This is a version of traditional Neapolitan zucchini alla scapece, a specialty of Ritacca’s mother, Francesca. The vegetable (or fruit, botanically speaking) is normally fried, but Ritacca grills it with artichoke and laces it with mint, crunchy breadcrumbs, olive oil and balsamic vinegar. It’s finished with ricotta salata and more toasted breadcrumbs. $14


The panelle sandwich, a ciabatta bun stuffed with a chickpea fritter and arugula, at Cafe Elte
The panelle is a bona fide sleeper hit. It’s a ciabatta bun with lemon-and-olive-oil-dressed arugula and a parsley-spiked chickpea fritter that has absolutely no business being as delicious as it is. It’s best hit with a squeeze of lemon right before biting in. $12


A plate of gnocchi
Classic, pillowy gnocchi in a simple brown-butter-and-sage sauce, topped with more fresh sage and grated parmigiano reggiano. $18


A plate of casarecce at Cafe Elte, an Italian restaurant in Toronto
A star of the menu’s pasta selection, this is casarecce in a Sicilian pesto of pistachio and fresh tomato. It’s much lighter than a traditional basil pesto and tastes emphatically of sweet, buttery pistachio. It’s finished with good olive oil and parmigiano reggiano. $22 (an extra $3 for a gluten-free option)


A Sicilian salad of orange, fennel, mint and sun-dried olives is dressed with olive oil and orange juice, and topped with seared salmon
Here we have a traditional Sicilian combination of orange, fennel and mint, finished with sun-dried black olives and dressed with olive oil and orange juice ($16). For an extra $11, customers can add four ounces of pan-seared salmon (or chicken breast or flank steak)


Cafe Elte's grab-and-go counter features a selection of ready-made sandwiches, cannoli and tiramisu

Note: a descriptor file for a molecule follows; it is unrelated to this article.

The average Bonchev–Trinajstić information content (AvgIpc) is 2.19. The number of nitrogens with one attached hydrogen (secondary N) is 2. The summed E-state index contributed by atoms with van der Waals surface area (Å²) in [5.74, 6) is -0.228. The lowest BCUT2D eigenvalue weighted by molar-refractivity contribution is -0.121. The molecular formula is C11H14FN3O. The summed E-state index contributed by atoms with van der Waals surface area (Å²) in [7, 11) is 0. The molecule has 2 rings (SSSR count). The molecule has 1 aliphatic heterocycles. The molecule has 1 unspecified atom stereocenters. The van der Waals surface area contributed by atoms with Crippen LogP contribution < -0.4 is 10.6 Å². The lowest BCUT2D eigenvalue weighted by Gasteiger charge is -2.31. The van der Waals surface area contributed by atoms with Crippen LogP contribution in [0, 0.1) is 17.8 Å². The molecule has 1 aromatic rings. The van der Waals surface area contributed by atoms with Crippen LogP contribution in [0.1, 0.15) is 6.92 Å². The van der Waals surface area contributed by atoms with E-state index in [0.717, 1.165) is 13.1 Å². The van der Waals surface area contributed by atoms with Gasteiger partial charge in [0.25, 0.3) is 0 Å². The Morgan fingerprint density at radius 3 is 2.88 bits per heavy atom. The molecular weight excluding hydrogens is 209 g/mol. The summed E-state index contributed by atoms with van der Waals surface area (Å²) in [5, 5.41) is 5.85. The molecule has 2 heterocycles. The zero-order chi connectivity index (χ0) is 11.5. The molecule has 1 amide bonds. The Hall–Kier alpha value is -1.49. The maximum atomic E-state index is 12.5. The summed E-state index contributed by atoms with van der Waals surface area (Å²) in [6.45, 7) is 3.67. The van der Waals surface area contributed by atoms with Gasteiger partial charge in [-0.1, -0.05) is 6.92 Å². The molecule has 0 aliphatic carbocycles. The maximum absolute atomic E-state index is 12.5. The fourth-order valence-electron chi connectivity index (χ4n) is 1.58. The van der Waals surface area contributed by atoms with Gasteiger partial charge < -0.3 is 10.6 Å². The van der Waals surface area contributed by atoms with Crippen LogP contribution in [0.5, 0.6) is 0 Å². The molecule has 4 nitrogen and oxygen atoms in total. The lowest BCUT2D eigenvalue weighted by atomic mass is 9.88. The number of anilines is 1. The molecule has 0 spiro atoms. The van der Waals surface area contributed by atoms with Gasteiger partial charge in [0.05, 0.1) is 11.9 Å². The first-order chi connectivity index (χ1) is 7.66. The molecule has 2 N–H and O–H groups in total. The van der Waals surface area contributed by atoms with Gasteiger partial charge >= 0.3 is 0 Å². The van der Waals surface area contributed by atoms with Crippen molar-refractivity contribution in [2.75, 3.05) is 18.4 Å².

There’s always a selection of grab-and-go goods, a highlight of which are the cannoli. The shells (in the cake stand on the counter) are always filled to order for maximum contrast of cream and crunch. $3.50 each
The drinks

No Italian café would deserve the designation without very good coffee, and between its drip and standard espresso-based bevies, Cafe Elte does not disappoint. (The decaf is, somehow, also top-notch.) There’s also whole-leaf tea and a tight selection of Italian vino and beer, including a refreshing pale ale from Rome’s Linfa Brewery and a floral lager by Piedmont’s Menabrea.

The space

Between stone-topped tables, leather seating and a neutral palette with black oak panelling, the room is sleek, chic and understated—all the better to make the food pop. It’s more or less seamless with the furniture showroom, though set a ways back from the front, and more than comfortable enough for a full-fledged meal—regardless of whether you’re in the market for a top-of-the-line dining table.

The entrance to Cafe Elte, an Italian restaurant and cafe inside Elte
The counter at Cafe Elte, an Italian cafe and restaurant in Toronto
The sit-down dining room at Cafe Elte, an Italian restaurant in North York, Toronto
The dining room at Cafe Elte, an Italian restaurant inside Elte, a high-end furniture store in North York, Toronto
An exterior shot of Elte, a high-end furniture showroom and store in Toronto